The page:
Celebrity carbon copies cashing in on their looks
Celebrity gawkers fall for Phil Boroff every time. Whether he's sitting in a restaurant or walking down the street, gaggles of the curious point, nudge each other, and ask, "Isn't that? . . ." Yes, they inevitably decide as they approach to ask for an autograph, it ism Woody Allen.
No, it's not. It's a case of mistaken face -- and in Mr. Boroff's case the face just happens to be the spittin' image of the famous comedian. "It's like having the fame without the fortune," he notes wryly.
Since last March, however, Boroff, an actor and director himself, has been cashing in on some of the fortune -- or at least some of the pocket money. Being a look-alike, he's found, can pay off, especially if you sign up your visage with Ron Smith Celebrity Look-Alikes.
Phil Boroff isn't alone. In the four years since Ron Smith started his business, over 1,000 look-alikes have signed up, ranging the star spectrum from Bo Derek and Clint Eastwood and Queen Elizabeth and Ronald Reagan.
"The key to success of this company is that everybody in the world looks like somebody," says Mr. Smith. "Of course, it may be the ice cream man down the street or a shoe salesman. . . . But look-alikes were around before this business began.
"What we've done," he likes to say, "is take an illusion of an illusion and marketed it. Because, after all, nobody really knows what a star is like. He's just an illusion to the average person. And so a look-alike is an illusion of an illusion."
Because Smith is scrupulously correct about identifying his "stars" as look-alikes -- and firing anybody on his roster who tries to pass his or her face off as the real thing -- he claims he has never received a complaint from a legitimate celebrity.
His clients, whose popularity fluctuates with the notoriety of the real star, are hired for commercials, cameo spots on television shows and in movies, speaking engagements, and appearances at industrial trade shows. They even make benefit appearances on telethons and at high school and college campuses.
"People that can't afford to hire celebrities call us," Smith says, for 1 to 2 percent of the megabucks fees commanded by big-name stars, small firms can get the impact of a famous face that they otherwise wouldn't be able to afford.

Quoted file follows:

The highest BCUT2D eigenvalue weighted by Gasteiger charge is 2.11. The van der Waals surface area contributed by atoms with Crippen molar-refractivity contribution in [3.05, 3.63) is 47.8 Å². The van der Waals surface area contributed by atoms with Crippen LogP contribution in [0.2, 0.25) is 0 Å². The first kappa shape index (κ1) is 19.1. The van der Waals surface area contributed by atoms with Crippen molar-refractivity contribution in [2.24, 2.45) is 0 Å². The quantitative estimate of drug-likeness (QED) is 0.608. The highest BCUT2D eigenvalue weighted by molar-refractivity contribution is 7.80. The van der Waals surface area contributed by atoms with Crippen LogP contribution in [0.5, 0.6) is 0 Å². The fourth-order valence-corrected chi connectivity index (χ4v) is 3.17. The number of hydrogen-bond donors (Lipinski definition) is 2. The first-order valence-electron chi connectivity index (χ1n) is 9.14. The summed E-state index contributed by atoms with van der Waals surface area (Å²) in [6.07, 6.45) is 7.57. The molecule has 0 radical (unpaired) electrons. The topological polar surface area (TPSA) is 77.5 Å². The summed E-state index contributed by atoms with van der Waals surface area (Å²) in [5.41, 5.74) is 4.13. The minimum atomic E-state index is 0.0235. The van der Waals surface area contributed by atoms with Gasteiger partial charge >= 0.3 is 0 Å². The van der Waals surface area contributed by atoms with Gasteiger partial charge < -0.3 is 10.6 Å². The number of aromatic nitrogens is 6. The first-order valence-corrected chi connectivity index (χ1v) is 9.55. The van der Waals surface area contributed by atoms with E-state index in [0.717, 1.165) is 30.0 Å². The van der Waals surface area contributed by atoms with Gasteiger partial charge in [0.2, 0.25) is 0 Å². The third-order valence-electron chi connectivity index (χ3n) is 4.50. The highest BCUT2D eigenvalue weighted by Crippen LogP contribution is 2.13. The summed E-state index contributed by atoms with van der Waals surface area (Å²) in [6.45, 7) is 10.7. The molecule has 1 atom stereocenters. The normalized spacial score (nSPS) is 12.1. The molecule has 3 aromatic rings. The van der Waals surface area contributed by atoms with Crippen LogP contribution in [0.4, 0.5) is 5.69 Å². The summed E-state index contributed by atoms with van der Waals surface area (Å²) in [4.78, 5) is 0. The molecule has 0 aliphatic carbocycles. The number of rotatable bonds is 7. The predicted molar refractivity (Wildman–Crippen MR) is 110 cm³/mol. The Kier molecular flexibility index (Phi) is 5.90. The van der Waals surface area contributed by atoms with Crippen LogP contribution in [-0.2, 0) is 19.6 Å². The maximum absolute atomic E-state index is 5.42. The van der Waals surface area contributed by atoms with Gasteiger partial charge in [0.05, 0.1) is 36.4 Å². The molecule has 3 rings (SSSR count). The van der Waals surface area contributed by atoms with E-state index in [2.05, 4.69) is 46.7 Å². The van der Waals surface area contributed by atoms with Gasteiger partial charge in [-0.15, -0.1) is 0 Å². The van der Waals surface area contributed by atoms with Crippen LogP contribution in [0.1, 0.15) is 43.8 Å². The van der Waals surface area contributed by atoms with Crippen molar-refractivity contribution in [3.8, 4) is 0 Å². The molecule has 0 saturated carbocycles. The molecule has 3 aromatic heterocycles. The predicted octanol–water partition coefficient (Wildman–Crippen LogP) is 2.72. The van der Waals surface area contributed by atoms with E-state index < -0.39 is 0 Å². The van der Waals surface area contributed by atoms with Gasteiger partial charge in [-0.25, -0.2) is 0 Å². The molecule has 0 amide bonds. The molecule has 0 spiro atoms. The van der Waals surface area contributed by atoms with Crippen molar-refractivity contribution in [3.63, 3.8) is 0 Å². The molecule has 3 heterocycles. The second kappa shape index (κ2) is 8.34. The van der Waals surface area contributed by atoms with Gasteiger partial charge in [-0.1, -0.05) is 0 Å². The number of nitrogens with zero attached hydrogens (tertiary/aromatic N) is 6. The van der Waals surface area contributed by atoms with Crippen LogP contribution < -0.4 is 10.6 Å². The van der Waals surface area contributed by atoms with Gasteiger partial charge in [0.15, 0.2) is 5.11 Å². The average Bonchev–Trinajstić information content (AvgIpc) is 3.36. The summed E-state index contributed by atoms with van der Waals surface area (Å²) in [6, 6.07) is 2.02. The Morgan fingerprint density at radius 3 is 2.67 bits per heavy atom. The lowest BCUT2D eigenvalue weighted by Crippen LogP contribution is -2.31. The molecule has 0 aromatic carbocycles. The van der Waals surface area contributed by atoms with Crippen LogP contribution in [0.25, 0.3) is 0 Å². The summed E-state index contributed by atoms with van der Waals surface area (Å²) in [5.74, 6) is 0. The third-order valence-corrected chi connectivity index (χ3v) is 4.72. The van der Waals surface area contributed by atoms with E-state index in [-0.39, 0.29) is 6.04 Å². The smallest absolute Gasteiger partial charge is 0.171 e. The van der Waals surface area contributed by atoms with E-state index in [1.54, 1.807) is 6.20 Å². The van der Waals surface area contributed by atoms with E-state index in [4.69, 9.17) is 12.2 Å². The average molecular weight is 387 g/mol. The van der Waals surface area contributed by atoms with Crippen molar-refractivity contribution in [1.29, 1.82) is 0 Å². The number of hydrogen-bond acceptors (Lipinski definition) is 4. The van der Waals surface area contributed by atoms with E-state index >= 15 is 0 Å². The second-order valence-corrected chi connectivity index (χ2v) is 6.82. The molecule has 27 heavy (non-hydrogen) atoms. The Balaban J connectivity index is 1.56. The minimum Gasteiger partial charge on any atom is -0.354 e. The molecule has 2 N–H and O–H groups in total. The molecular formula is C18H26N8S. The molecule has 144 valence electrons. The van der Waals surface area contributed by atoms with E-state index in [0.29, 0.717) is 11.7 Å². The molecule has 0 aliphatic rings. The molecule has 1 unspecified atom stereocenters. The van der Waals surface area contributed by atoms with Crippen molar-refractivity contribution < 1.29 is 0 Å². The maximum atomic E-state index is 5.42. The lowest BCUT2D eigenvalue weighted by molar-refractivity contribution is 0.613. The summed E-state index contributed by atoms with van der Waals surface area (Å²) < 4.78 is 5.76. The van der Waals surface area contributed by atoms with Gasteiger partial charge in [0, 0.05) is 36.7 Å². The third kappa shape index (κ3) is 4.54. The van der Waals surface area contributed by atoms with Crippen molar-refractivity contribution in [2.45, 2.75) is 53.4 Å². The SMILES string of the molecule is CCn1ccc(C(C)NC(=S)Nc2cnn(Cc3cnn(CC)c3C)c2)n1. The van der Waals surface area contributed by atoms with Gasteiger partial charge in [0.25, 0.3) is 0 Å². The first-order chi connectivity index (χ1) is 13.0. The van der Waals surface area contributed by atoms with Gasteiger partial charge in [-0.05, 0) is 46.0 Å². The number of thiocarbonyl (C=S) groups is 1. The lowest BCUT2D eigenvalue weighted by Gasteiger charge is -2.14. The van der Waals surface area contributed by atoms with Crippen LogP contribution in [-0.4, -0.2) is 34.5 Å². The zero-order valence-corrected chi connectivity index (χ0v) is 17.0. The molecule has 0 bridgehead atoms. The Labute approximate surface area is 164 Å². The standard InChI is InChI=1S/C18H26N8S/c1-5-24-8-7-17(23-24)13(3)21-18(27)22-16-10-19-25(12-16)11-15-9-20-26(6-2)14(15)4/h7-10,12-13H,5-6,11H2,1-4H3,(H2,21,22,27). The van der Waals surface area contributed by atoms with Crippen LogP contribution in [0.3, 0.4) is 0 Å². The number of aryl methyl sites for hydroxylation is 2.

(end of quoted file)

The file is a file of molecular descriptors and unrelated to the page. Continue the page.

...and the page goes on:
Smith says he gets 100 to 200 requests a week for his clients but follows through on only about 50 percent of those inquiries because "we don't do anything that we think would embarrass the celebrity, we like to keep it in good taste." Nonetheless, business is good -- so good, in fact, that profits have doubled in each of the past two years, he says.
While Smith and his associates, Jaeson Cayne, say they like to stay above the political fray, they did provide the talent for a commercial for Ronald Reagan in the recent presidential campaign.
The television spot featured look-alikes of the Shah of Iran, Ayatollah Ruhollah Khomeini, an Arab sheikh, and several other people meant to represent weak points in the Carter administration's policies. The commercial, however, never aired; Reagan strategists reportedly decided it might be in bad taste.
With offices in New York and Los Angeles -- and representatives across the country and around the world -- Smith is always on the lookout for new look-alikes.
Although most of his clients earn their livings in regular 9 to 5 jobs, they can pick up an extra $100 an hour, or more, in their celebrity assignments. The work sometimes involves all-expenses-paid travel abroad and even star treatment -- transportation by limousine, for example, and even a body guard or two, if the look-alike resembles an especially important celebrity.
Right now, Smith says he would like to get his hands on a good Babe Ruth, a Frank Sinatra, A Paul Newman, and even a Duke of Edinburgh -- the latter to join the circle of royal family look-alikes which already includes the Queen, Prince Charles, and Princesses Anne and Margaret.
"And," he says, "we could always use another Ronald Reagan."